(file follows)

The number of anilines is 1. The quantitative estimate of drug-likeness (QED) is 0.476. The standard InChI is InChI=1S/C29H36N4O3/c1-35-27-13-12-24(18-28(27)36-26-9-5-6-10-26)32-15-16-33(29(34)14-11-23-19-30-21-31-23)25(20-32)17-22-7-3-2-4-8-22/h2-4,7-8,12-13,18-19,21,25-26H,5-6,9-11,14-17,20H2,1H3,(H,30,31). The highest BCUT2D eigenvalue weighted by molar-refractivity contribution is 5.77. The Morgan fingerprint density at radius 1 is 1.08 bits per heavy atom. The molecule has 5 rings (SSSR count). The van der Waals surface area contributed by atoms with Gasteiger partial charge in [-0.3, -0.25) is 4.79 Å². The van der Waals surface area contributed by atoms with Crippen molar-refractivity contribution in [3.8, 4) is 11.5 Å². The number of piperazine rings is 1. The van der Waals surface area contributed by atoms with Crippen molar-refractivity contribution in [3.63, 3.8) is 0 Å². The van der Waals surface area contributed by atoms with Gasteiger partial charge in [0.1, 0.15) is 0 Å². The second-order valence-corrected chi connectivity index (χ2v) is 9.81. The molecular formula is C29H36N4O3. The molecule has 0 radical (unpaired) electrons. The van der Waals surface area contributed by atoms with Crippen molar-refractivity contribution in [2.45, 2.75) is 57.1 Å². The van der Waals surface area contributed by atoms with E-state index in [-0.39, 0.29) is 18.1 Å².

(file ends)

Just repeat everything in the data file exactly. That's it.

The number of anilines is 1. The quantitative estimate of drug-likeness (QED) is 0.476. The standard InChI is InChI=1S/C29H36N4O3/c1-35-27-13-12-24(18-28(27)36-26-9-5-6-10-26)32-15-16-33(29(34)14-11-23-19-30-21-31-23)25(20-32)17-22-7-3-2-4-8-22/h2-4,7-8,12-13,18-19,21,25-26H,5-6,9-11,14-17,20H2,1H3,(H,30,31). The highest BCUT2D eigenvalue weighted by molar-refractivity contribution is 5.77. The Morgan fingerprint density at radius 1 is 1.08 bits per heavy atom. The molecule has 5 rings (SSSR count). The van der Waals surface area contributed by atoms with Gasteiger partial charge in [-0.3, -0.25) is 4.79 Å². The van der Waals surface area contributed by atoms with Crippen molar-refractivity contribution in [3.8, 4) is 11.5 Å². The number of piperazine rings is 1. The van der Waals surface area contributed by atoms with Crippen molar-refractivity contribution in [3.63, 3.8) is 0 Å². The van der Waals surface area contributed by atoms with Gasteiger partial charge in [0.1, 0.15) is 0 Å². The second-order valence-corrected chi connectivity index (χ2v) is 9.81. The molecular formula is C29H36N4O3. The molecule has 0 radical (unpaired) electrons. The van der Waals surface area contributed by atoms with Crippen molar-refractivity contribution in [2.45, 2.75) is 57.1 Å². The van der Waals surface area contributed by atoms with E-state index in [-0.39, 0.29) is 18.1 Å².